Midnight Odyssey – Biolume Part 2: The Golden Orb Review

In November 2019, I picked up the Midnight Odyssey-reviewing baton from a tired and broken Dr A.N.Grier, who had aged a number of cat years during his time with the 160-minute beast, Shards of Silver Fade. By contrast, I was able to listen to its successor, and first episode in a planned trilogy, Biolume Part 1: In Tartarean Chains, twice through and still have time for a 15-minute power nap, in the time it took poor Grier to labor his way through Shards. For anyone who thought this was a sign that Australian gloomster and one-man Odyssey, Dis Pater, had learned to curb his more expansive tendencies, however, Pater has all 102 minutes of Biolume Part 2: The Golden Orb to tell you otherwise. Reading some of the love for previous Odysseys, however, for many, it’s the very scale of Pater’s compositions that make them what they are. Does The Golden Orb scale new heights or is it just a long, winding road to nowhere?

Where In Tartarean Chains was a bleak and somber tale of lost light in the deepest, darkest depths of Hellenic mythology, The Golden Orb is a tale of light. It deals with being “confronted and embraced by nothing but light,” says Pater and “it’s a harsh and uncomfortable place of being [and] atop his golden chariot is the Sun God himself, punishing with heat and thirst, drought and drying winds.” This shift of focus, from darkness to light, also sees a new(ish) Midnight Odyssey. The Golden Orb continues the journey begun on In Tartarean Chains – not just thematically but also musically – as the first part of the Biolume trilogy introduced elements of grand gothic doom into the altogether more claustrophobic atmospheric black metal of Shards. On The Golden Orb, the blinding light has burned away pretty well all traces of black metal, with only a few scant moments remaining (like on “Rise of Thunder”).

In its place, Midnight Odyssey brings an expansive, almost symphonic sense of grandeur that reaches film-score like proportions at times (halfway through 20-minute opener “Dawn-Bringer”). These glorious moments are hedged about with the doom metal stylings of the likes of Scald and Solstice, moments of galloping traditional heavy metal (“Below Horizon”) and something approaching ambient drone (closer “When the Fires Cool” and the opening of “The Saffron Flame”). There are undoubtedly elements of Bathory still present also but think Nordland I and II, with the rawer elements buffed to an almost gleaming edge. It’s hard, in the confines of a review like this, to do more than convey the sound and approach of The Golden Orb. Any attempt to even describe some of the nine tracks, of which five comfortably clear the ten-minute mark, would turn this into a dissertation worthy of AMG himself. The record positively swells, as tides of synths and horns ebb and flow, around a mixed vocal performance from Pater taking in everything from mesmerizing ceremonial chants, to high, ringing cleans and a rough growl that borders on, but stops short of, a rasp. The drumming is restrained, with only a few instances of – I assume – programmed blasts creeping in, while guitars are also used sparingly across the record.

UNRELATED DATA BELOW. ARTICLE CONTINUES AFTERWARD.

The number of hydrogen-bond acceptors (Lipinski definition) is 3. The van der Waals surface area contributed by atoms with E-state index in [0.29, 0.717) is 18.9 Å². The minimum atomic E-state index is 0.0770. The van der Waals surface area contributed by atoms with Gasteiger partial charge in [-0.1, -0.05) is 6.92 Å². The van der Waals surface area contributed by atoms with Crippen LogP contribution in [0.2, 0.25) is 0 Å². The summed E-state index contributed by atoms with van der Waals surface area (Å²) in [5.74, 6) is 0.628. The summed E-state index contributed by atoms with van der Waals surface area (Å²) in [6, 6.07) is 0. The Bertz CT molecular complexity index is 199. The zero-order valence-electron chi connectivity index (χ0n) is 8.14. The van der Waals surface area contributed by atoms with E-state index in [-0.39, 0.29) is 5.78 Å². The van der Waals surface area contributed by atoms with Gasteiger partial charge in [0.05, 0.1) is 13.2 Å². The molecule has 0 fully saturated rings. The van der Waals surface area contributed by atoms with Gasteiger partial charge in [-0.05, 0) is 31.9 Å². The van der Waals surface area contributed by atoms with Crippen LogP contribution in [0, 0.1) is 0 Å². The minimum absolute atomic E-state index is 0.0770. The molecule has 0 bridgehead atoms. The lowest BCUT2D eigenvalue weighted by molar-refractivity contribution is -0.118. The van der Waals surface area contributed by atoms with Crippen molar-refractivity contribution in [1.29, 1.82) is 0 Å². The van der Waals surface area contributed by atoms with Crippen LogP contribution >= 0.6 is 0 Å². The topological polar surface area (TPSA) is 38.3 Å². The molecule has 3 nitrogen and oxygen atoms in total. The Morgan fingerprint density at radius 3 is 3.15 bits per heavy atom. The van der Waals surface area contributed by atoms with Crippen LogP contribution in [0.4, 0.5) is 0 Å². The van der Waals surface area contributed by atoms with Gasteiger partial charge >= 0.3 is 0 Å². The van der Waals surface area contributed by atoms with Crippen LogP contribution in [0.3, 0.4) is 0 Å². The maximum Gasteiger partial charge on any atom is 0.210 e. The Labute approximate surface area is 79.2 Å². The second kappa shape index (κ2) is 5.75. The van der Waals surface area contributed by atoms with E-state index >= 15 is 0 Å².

The sheer scope of Midnight Odyssey’s ambition on The Golden Orb cannot be denied. It’s a massive, sprawling record with moments of true beauty, that does capture something of the sense of being bathed in light. Yet, what I wanted more of was what Pater’s own description of this album promised, of being in a “harsh and uncomfortable place,” of “drought and drying.” That sense felt sorely lacking, however, with the only challenging or uncomfortable thing about The Golden Orb being its length. And let’s talk about length. What’s that saying: it’s not about the size but how you use it? Someone tell Dis Pater. There is a lot to like about The Golden Orb but there is also a lot of The Golden Orb and, quite frankly, there isn’t enough substance to justify it. The fantastic moments here (a gloriously melodic and repeating lead on that begins at about 6:50 on “The Chains become Mine,” being just one example that I noticed on my latest spin) are lost, stranded in the wastes of Midnight Odyssey’s ambient desert. This is not to say, as I am sure I will be accused of, that there is a maximum permissible length for an album1 but if you’re going anywhere near the 100 minute mark, there needs to be more than moments of brilliance. I will say that the production captures the all-enveloping nature of what being2 bathed in light might be like, with a warm and rich sound, containing real depth in all the varied instrumentation.

I liked In Tartarean Chains quite a bit. I lamented its length slightly but felt that with it, Midnight Odyssey had set out an interesting and very promising stall for this trilogy. Sadly, The Golden Orb represents a backward step, in my view, as there is not enough substance or variation to justify the sheer length of Pater’s composition. Nor does what is here have the harsh edge that his message suggests ought to be present, often offering instead a sort of symphonic ambience that I could work to just fine but be left utterly unmoved by. The record manages to be both daunting and safe simultaneously. I went into The Golden Orb with an open mind, risking potential sunburn from such prolonged exposure but was left principally with a comfortable but unfulfilling sense of lethargy.

Rating: 2.5/5.0
DR: 9 | Format Reviewed: 320 kbps mp3
Label: I, Voidhanger Records
Websites: midnightodysseyofficial.com | facebook.com/midnightodyssey
Releases Worldwide: March 19th, 2021

Show 2 footnotes

  1. My 2019 album of the year was Cult of Luna’s 80-minute colossus A Dawn to Fear.
  2. Interestingly, it’s right here that this review crosses the maximum permissible length for a review. Still, I’ve started, so I’ll finish.
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